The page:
“Now do you fear?” He said, “I am in all men and I overrule their actions and their words. My protection is still with you and you shall not fear. This case which is brought against you, leave it in my hands. It is not for you. It was not for the trial that I brought you here but for something else. The case itself is only a means for my work and nothing more.”

Afterwards when the trial opened in the Sessions Court, I began to write many instructions for my Counsel as to what was false in the evidence against me and on what points the witnesses might be cross-examined. Then something happened which I had not expected. The arrangements which had been made for my defence were suddenly changed and another Counsel stood there to defend me. He came unexpectedly – a friend of mine, but I did not know he was coming. You have all heard the name of the man who put away from him all other thoughts and abandoned all his practice, who sat up half the night day after day for months and broke his health to save me – Sriyut Chittaranjan Das. When I saw him, I was satisfied, but I still thought it necessary to write instructions. Then all that was put from me and I had the message from within, “This is the man who will save you from the snares put around your feet. Put aside those papers. It is not you who will instruct him. I will instruct him.”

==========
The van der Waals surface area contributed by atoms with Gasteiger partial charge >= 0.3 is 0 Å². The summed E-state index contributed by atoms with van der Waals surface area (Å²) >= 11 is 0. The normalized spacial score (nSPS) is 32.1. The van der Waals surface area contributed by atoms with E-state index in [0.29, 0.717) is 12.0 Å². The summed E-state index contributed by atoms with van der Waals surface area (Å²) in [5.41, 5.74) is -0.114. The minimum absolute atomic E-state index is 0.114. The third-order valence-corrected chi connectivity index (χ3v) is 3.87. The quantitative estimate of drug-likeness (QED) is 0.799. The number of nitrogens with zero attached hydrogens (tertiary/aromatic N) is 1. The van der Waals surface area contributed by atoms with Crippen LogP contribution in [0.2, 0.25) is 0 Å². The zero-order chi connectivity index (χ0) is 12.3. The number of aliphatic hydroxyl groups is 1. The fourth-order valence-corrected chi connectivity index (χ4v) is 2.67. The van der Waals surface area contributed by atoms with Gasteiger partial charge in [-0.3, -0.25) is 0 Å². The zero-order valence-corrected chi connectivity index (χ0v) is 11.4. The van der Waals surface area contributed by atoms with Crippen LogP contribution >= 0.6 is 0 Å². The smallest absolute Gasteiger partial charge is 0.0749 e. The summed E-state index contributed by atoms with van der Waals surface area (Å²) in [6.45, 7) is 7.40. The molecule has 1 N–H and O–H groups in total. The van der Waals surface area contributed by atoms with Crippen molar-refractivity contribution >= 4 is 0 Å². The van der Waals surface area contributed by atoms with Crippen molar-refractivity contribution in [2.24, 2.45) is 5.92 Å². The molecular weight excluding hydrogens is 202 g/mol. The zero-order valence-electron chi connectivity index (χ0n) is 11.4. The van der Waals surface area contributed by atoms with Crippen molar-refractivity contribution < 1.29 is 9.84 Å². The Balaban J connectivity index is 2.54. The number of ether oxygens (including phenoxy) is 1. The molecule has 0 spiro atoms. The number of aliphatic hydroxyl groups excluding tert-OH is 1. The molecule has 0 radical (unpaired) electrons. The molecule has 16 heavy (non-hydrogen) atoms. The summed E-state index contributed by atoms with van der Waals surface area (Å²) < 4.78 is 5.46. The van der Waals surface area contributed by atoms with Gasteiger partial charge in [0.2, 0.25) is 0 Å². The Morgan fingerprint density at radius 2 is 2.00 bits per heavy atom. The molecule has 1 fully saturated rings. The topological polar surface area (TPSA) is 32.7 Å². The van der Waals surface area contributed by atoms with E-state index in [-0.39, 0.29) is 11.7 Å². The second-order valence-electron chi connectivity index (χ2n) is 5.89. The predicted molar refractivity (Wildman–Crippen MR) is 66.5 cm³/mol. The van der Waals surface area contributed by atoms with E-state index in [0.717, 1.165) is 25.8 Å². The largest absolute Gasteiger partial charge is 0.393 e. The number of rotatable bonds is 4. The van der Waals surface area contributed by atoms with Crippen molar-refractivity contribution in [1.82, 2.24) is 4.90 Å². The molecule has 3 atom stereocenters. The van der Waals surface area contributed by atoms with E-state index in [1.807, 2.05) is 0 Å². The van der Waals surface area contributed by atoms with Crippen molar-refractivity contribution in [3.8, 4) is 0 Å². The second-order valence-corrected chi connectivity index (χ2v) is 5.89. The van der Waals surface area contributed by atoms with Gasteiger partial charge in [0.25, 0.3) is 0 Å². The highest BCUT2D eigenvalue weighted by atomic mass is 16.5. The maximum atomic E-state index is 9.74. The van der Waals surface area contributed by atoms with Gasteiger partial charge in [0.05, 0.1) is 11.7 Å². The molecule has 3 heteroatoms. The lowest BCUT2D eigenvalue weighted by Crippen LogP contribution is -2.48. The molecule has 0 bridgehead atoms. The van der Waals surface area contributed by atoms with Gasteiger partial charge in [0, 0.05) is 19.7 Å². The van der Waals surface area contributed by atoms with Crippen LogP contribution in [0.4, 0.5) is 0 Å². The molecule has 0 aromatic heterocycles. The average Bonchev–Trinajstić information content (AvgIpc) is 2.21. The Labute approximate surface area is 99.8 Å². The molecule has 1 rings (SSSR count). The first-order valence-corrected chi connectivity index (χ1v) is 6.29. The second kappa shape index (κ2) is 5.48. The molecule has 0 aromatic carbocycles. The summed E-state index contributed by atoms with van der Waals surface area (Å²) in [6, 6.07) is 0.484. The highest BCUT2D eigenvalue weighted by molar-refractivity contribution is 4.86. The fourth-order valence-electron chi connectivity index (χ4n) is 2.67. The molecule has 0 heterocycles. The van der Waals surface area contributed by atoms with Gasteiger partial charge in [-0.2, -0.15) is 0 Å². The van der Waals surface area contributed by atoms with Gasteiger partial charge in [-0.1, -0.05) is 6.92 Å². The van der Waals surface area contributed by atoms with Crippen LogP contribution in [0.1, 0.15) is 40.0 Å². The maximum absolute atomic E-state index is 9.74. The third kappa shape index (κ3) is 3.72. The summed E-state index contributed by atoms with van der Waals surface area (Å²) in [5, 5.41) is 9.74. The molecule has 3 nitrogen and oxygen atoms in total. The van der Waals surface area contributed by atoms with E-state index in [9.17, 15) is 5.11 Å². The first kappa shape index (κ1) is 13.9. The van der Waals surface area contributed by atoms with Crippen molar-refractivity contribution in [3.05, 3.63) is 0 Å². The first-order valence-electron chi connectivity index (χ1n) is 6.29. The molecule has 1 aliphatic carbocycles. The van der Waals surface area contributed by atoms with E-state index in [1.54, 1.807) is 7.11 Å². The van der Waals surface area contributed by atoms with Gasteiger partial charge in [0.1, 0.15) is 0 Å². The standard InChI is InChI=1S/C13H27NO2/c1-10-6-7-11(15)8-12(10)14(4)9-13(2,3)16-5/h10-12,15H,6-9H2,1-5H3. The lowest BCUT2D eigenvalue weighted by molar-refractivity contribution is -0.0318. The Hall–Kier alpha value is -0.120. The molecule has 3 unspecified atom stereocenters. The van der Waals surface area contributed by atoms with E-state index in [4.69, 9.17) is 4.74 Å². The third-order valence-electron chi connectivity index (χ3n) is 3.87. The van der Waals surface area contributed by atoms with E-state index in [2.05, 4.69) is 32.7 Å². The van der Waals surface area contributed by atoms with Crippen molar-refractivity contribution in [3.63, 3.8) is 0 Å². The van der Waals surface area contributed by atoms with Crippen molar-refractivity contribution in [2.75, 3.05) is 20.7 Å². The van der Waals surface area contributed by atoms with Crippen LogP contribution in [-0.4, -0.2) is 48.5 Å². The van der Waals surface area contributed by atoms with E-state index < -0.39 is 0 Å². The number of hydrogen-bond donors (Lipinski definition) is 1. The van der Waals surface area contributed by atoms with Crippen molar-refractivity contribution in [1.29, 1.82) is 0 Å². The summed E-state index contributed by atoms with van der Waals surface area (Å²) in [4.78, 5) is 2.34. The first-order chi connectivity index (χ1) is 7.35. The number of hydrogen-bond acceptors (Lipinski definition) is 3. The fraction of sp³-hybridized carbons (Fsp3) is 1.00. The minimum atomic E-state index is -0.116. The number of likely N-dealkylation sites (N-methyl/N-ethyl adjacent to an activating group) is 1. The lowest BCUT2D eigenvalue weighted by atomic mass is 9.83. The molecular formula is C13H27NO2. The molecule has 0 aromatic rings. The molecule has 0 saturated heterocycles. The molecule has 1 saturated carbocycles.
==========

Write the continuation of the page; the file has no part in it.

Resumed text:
From that time I did not of myself speak a word to my Counsel about the case or give a single instruction, and if ever I was asked a question I always found that my answer did not help the case. I had left it to him and he took it entirely into his hands, with what result you know.

I knew all along what He meant for me, for I heard it again and again, always I listened to the voice within; “I am guiding, therefore fear not. Turn to your own work for which I have brought you to jail and when you come out, remember never to fear, never to hesitate. Remember that it is I who am doing this, not you nor any other. Therefore whatever clouds may come, whatever dangers and sufferings, whatever difficulties, whatever impossibilities, there is nothing impossible, nothing difficult. I am in the nation and its uprising and I am Vasudeva, I am Narayana, and what I will, shall be, not what others will. What I choose to bring about, no human power can say.”